A common refrain heard over the first few days of the 2010 Sundance Film Festival continues to be "is it special?"  And while this commentator has seen strong performances across the board, hardly any of the filmss so far could be called "special."  That's changed today with the debut of Derek Cianfrance's "Blue Valentine."

A lyrical and passionate portrait of the ups and downs of a relationship between a late twentysomethings couple (we assume), "Valetnine" features absolutely stunning performances by leads Ryan Gosling and Michelle Williams.  In fact, in terms of screen time it might be the best thing either actor has done to this point.

On the other hand, "Valentine" is a hard move to describe.  Cianfrance creates an incredibly realistic and intimate tone to the film that conjures comparisons to Terrence Malick although he's much less dependent on score than that cinematic master. The film begins with what we assume is an idyllic small family living somewhere in the countryside of New Jersey.  Their young daughter (the adorable 5-year-old Faith Wladyka) opens the film waking her father (Gosling), who is sleeping on a chair in the living room, to let him know their dog is missing. As the day progresses, we learn that Williams' character, who is a nurse or medical specialist, has a new opportunity in a different city, but still hasn't told her husband.  Gosling's character does manual labor and besides his obvious musical talents has no ambition to do anything else.  Lastly, theye quickly discover their dog has been hit by a car. Thus begins a web of contemporary scenes featuring the couples interaction grow to a tense firestorm contrasted against moments from their long, passionate and dramatic courtship years ago.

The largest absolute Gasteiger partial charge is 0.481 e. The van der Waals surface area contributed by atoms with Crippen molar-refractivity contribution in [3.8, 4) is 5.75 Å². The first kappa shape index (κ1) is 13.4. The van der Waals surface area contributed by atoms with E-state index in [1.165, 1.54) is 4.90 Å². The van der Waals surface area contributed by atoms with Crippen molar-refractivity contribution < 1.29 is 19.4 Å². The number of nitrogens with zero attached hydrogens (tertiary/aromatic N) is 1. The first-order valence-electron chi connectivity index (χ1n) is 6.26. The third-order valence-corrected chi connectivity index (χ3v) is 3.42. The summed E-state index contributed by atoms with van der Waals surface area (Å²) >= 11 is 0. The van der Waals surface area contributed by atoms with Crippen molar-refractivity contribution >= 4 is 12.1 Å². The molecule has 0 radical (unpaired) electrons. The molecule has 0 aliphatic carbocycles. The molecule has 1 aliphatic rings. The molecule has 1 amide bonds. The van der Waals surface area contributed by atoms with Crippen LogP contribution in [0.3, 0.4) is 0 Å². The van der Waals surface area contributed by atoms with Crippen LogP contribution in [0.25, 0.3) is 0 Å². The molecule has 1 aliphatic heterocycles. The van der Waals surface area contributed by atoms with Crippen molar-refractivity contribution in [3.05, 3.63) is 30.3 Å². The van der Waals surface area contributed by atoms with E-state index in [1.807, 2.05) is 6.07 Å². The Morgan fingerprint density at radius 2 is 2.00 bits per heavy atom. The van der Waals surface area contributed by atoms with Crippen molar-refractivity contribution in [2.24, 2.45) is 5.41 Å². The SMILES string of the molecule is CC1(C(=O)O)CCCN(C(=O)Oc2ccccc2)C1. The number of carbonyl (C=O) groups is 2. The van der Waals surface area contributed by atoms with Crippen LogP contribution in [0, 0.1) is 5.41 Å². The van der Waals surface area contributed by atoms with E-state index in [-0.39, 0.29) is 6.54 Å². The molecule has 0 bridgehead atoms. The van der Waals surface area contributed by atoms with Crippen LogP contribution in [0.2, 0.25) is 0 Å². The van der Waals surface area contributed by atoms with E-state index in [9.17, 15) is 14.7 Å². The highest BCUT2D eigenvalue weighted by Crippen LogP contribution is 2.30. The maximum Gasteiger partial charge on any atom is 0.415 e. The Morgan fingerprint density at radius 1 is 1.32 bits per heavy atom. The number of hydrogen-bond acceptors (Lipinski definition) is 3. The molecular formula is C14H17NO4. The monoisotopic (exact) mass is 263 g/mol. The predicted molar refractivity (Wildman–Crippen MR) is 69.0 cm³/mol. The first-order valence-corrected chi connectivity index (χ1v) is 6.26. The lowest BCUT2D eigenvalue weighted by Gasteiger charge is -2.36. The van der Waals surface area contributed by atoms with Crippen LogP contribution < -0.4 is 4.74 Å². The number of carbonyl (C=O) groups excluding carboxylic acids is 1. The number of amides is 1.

Cianfrance creates haunting moments during both storylines and the chemistry between Gosling and Williams is so tuned in that sometimes you forget this is not a window of a real couple in crisis.  As a veiwer, the ups and downs collectively reach a point where you either personally feel the harsh pain of their last few flare ups and are rooting for it to work out or become emotional knowing what has been said between them may not be repairable. For anyone who has been in a difficult break up or witnessed a dramatic divorce in their immediate family, its hard not to see the pain and passion in this cinematic relationship.

It's a tribute to Ciafrance, Gosling and Williams that after a day of other intense screenings, "Valentine" is sticking with this commentator the most.  Still, this is not an easy film to sit through at times.  More intriguingly, it will be interesting what distributor will take a chance on a film that may divide critics.  Moreover, let's hope "Valentine" does get adequate distribution, because performances like these don't just deserve to be seen, they demand to be.

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